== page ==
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RotoViz recently released its 2013 Composite Rookie RB Rankings, and 2013 Composite Rookie WR Rankings.  More composite rankings for the other positions will be released throughout the week in anticipation of the NFL Draft.

When compiling the RB rankings, I noticed a few unheralded Big East players: Montel Harris, George Winn, and Jawan Jamison. (Note that Ray Graham went unscored by all the rankers.) Harris is the #19 composite RB and was ranked by 3 guys. Winn was #22 (ranked only by Jon Moore), and Jawan Jamison was #25 (ranked only by Davis Mattek).

Intriguingly, neither Jon nor Davis ranked Harris, choosing instead Winn and Jamison as their separate Big East RBs of choice. In this article, I want to make a case for why I prefer Montel to the other two.

Here’s the blurb I wrote about Harris in the composite RB rankings: “Zac Stacy may be our favorite sleeper, but Montel Harris may be our favorite deep sleeper. I’m talking coma deep. Ranked by Shawn, Ryan, and me, the medical-redshirt senior who transferred from Boston College to Temple finished his college career with four seasons of over 1000 scrimmage yards. That’s impressive. Neither fast nor extraordinarily agile, the 5’8” rusher still packs a punch at 208 lbs. He’s not likely to have great NFL success, but when you’re picking guys up off of waivers you could do a lot worse than snagging a rusher who produced consistently at the FBS level. In fact, I’d rather have Montel off of waivers than Montee with a second-round pick. He seems to have the same upside as Ball at a fraction of the cost. To me, he’s a straight-up Montee Ball ADP arbitrage play. As Shawn said in an email before we submitted our rankings, ‘the next running back article I have coming out is Montee Ball, and Harris’ comps are actually a little stronger.’ I’ll say it again, when you’re picking guys up off of waivers, you could do a lot worse than Montel Harris.”

Like Ball, Harris is shown best in a light that throws into relief his consistent college productivity. By some metrics, Harris is not a great athlete, but by other metrics he is an adequate one, and for a productive good-sized back available on waivers adequate athleticism is basically all you can ask for.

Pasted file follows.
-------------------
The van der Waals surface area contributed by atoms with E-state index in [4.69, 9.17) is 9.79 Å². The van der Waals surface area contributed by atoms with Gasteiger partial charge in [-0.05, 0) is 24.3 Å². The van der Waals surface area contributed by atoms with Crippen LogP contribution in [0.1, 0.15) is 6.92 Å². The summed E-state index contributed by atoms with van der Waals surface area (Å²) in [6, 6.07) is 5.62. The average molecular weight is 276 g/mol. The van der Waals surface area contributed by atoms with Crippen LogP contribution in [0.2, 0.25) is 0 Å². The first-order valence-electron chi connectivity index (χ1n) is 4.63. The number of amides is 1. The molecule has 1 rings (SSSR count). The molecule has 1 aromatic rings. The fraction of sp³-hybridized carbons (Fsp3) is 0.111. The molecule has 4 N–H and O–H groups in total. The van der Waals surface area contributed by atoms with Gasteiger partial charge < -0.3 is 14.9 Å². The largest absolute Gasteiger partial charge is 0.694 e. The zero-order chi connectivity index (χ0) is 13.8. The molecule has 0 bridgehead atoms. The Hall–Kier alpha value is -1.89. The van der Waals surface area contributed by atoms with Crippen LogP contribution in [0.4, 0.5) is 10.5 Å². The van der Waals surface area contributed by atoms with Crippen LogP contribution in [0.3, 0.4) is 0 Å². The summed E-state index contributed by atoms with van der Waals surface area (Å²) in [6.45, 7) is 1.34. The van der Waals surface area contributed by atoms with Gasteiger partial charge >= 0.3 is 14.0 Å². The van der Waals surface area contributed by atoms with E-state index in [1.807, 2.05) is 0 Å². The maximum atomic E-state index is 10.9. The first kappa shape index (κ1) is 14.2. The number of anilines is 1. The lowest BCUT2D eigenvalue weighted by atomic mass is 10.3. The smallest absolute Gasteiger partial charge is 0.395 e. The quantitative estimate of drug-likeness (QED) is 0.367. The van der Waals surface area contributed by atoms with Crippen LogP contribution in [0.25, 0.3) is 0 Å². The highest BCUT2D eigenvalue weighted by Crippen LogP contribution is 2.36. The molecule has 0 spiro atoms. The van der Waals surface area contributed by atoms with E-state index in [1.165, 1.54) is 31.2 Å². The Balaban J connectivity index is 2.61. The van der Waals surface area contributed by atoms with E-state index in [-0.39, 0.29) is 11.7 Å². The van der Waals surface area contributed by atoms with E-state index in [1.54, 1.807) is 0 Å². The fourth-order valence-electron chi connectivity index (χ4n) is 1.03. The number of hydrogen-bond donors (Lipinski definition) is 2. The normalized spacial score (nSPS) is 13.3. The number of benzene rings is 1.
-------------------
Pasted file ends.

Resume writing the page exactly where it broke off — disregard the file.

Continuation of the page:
How does Harris compare physically to Jamison and Winn? Here’s the chart:

Player Age Ht Wt Official 40 Speed Score 20Y Shuttle 3 Cone Agility Score
Harris 23 68 208 4.68 86.72 4.18 6.95 11.13
Jamison 21 67 203 4.68 84.63 4.62 7.47 12.09
Winn 22 70 218 4.75 85.65 4.33 7.13 11.46

The greatest knock against Harris in this comparison is that he is the oldest runner. Still, he will not turn 24 until late in his rookie year, so he should still have the potential to experience NFL action while near his physical peak—and he’s actually younger than Johnathan Franklin and Kenjon Barner. Harris would likely be a more attractive prospect if he were younger, but even with his greater age he outshines Jamison and Winn physically. Harris’ Speed Score is nothing special (in fact, many would think it’s bad), but it’s the best of the group, and his Agility Score is by far the best. In fact, it’s almost good enough on its own to warrant consideration from the Lord of the Agility Score, Shawn Siegele, who has identified anything below 11.1 as a strong score. Although he is short, Harris is thickly built, and as a productive player with (at the very least) adequate agility he could do well in the NFL if given the opportunity to play.